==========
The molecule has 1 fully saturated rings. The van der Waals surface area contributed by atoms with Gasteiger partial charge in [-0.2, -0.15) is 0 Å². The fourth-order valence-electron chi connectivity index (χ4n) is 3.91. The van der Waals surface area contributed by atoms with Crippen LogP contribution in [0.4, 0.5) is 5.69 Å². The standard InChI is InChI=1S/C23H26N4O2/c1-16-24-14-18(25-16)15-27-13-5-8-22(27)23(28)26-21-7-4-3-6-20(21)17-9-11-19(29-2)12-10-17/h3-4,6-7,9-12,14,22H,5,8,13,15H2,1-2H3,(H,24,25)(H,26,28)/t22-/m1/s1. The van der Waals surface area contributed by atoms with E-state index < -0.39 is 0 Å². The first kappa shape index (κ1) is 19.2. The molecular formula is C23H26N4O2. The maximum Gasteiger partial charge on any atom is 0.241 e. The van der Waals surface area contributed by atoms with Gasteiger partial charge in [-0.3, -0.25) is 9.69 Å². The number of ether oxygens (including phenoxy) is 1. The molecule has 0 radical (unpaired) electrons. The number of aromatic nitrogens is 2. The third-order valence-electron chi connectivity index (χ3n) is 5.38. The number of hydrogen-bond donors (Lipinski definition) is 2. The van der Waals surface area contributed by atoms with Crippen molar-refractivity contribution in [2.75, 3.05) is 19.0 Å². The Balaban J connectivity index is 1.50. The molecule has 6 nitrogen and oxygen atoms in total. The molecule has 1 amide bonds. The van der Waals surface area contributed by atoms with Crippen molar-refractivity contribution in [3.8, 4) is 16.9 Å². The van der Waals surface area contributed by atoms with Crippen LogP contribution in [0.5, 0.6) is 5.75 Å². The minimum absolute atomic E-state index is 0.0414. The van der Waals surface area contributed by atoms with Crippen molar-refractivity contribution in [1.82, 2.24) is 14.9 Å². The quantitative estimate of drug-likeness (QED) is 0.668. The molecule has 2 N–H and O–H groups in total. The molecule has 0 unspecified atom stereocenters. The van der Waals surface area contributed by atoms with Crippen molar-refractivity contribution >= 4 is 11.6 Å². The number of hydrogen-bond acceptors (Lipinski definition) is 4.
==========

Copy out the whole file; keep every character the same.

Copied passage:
The molecule has 1 fully saturated rings. The van der Waals surface area contributed by atoms with Gasteiger partial charge in [-0.2, -0.15) is 0 Å². The fourth-order valence-electron chi connectivity index (χ4n) is 3.91. The van der Waals surface area contributed by atoms with Crippen LogP contribution in [0.4, 0.5) is 5.69 Å². The standard InChI is InChI=1S/C23H26N4O2/c1-16-24-14-18(25-16)15-27-13-5-8-22(27)23(28)26-21-7-4-3-6-20(21)17-9-11-19(29-2)12-10-17/h3-4,6-7,9-12,14,22H,5,8,13,15H2,1-2H3,(H,24,25)(H,26,28)/t22-/m1/s1. The van der Waals surface area contributed by atoms with E-state index < -0.39 is 0 Å². The first kappa shape index (κ1) is 19.2. The molecular formula is C23H26N4O2. The maximum Gasteiger partial charge on any atom is 0.241 e. The van der Waals surface area contributed by atoms with Gasteiger partial charge in [-0.3, -0.25) is 9.69 Å². The number of ether oxygens (including phenoxy) is 1. The molecule has 0 radical (unpaired) electrons. The number of aromatic nitrogens is 2. The third-order valence-electron chi connectivity index (χ3n) is 5.38. The number of hydrogen-bond donors (Lipinski definition) is 2. The van der Waals surface area contributed by atoms with Crippen molar-refractivity contribution in [2.75, 3.05) is 19.0 Å². The Balaban J connectivity index is 1.50. The molecule has 6 nitrogen and oxygen atoms in total. The molecule has 1 amide bonds. The van der Waals surface area contributed by atoms with Crippen molar-refractivity contribution in [3.8, 4) is 16.9 Å². The van der Waals surface area contributed by atoms with Crippen LogP contribution in [0.5, 0.6) is 5.75 Å². The minimum absolute atomic E-state index is 0.0414. The van der Waals surface area contributed by atoms with Crippen molar-refractivity contribution in [1.82, 2.24) is 14.9 Å². The quantitative estimate of drug-likeness (QED) is 0.668. The molecule has 2 N–H and O–H groups in total. The molecule has 0 unspecified atom stereocenters. The van der Waals surface area contributed by atoms with Crippen molar-refractivity contribution >= 4 is 11.6 Å². The number of hydrogen-bond acceptors (Lipinski definition) is 4.